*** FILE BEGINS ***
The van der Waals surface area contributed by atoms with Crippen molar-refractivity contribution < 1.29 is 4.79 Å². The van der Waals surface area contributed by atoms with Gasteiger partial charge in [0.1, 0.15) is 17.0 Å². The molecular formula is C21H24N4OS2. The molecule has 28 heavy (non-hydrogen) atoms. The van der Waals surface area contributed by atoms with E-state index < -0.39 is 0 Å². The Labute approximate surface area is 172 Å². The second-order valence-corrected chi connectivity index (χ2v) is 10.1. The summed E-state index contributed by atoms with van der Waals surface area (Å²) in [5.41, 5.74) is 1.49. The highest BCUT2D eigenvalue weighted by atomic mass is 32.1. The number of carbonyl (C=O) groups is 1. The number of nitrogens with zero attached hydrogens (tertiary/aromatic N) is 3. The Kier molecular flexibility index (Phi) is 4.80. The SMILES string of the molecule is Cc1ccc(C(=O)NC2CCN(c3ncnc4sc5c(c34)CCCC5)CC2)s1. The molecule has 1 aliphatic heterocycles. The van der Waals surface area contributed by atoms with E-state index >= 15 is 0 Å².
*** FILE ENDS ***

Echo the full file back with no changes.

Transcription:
The van der Waals surface area contributed by atoms with Crippen molar-refractivity contribution < 1.29 is 4.79 Å². The van der Waals surface area contributed by atoms with Gasteiger partial charge in [0.1, 0.15) is 17.0 Å². The molecular formula is C21H24N4OS2. The molecule has 28 heavy (non-hydrogen) atoms. The van der Waals surface area contributed by atoms with E-state index < -0.39 is 0 Å². The Labute approximate surface area is 172 Å². The second-order valence-corrected chi connectivity index (χ2v) is 10.1. The summed E-state index contributed by atoms with van der Waals surface area (Å²) in [5.41, 5.74) is 1.49. The highest BCUT2D eigenvalue weighted by atomic mass is 32.1. The number of carbonyl (C=O) groups is 1. The number of nitrogens with zero attached hydrogens (tertiary/aromatic N) is 3. The Kier molecular flexibility index (Phi) is 4.80. The SMILES string of the molecule is Cc1ccc(C(=O)NC2CCN(c3ncnc4sc5c(c34)CCCC5)CC2)s1. The molecule has 1 aliphatic heterocycles. The van der Waals surface area contributed by atoms with E-state index >= 15 is 0 Å².